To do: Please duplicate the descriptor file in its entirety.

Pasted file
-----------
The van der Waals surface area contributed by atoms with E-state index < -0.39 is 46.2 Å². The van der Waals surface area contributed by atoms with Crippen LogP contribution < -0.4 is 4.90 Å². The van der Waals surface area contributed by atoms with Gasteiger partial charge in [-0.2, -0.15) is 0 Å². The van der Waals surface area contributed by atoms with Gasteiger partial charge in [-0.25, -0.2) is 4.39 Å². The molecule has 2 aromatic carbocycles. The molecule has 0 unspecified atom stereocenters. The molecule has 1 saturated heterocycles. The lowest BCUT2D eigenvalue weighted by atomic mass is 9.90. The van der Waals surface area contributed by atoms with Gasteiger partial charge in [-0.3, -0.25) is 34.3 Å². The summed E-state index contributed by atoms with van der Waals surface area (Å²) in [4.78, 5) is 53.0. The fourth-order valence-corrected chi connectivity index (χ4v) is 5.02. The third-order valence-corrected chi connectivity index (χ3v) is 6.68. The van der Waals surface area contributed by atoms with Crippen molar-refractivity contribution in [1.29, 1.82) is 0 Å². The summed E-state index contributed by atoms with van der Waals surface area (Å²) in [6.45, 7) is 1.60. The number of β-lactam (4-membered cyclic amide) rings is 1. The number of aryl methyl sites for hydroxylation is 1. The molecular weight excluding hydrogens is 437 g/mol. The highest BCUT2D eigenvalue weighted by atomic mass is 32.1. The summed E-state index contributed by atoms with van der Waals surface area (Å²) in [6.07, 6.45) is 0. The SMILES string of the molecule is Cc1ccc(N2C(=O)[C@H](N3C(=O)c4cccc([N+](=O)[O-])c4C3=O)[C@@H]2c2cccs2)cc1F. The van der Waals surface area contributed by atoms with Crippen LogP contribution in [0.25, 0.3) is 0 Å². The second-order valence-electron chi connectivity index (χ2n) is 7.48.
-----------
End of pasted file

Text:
The van der Waals surface area contributed by atoms with E-state index < -0.39 is 46.2 Å². The van der Waals surface area contributed by atoms with Crippen LogP contribution < -0.4 is 4.90 Å². The van der Waals surface area contributed by atoms with Gasteiger partial charge in [-0.2, -0.15) is 0 Å². The van der Waals surface area contributed by atoms with Gasteiger partial charge in [-0.25, -0.2) is 4.39 Å². The molecule has 2 aromatic carbocycles. The molecule has 0 unspecified atom stereocenters. The molecule has 1 saturated heterocycles. The lowest BCUT2D eigenvalue weighted by atomic mass is 9.90. The van der Waals surface area contributed by atoms with Gasteiger partial charge in [-0.3, -0.25) is 34.3 Å². The summed E-state index contributed by atoms with van der Waals surface area (Å²) in [4.78, 5) is 53.0. The fourth-order valence-corrected chi connectivity index (χ4v) is 5.02. The third-order valence-corrected chi connectivity index (χ3v) is 6.68. The van der Waals surface area contributed by atoms with Crippen molar-refractivity contribution in [1.29, 1.82) is 0 Å². The summed E-state index contributed by atoms with van der Waals surface area (Å²) in [6.45, 7) is 1.60. The number of β-lactam (4-membered cyclic amide) rings is 1. The number of aryl methyl sites for hydroxylation is 1. The molecular weight excluding hydrogens is 437 g/mol. The highest BCUT2D eigenvalue weighted by atomic mass is 32.1. The summed E-state index contributed by atoms with van der Waals surface area (Å²) in [6.07, 6.45) is 0. The SMILES string of the molecule is Cc1ccc(N2C(=O)[C@H](N3C(=O)c4cccc([N+](=O)[O-])c4C3=O)[C@@H]2c2cccs2)cc1F. The van der Waals surface area contributed by atoms with Crippen LogP contribution in [0.25, 0.3) is 0 Å². The second-order valence-electron chi connectivity index (χ2n) is 7.48.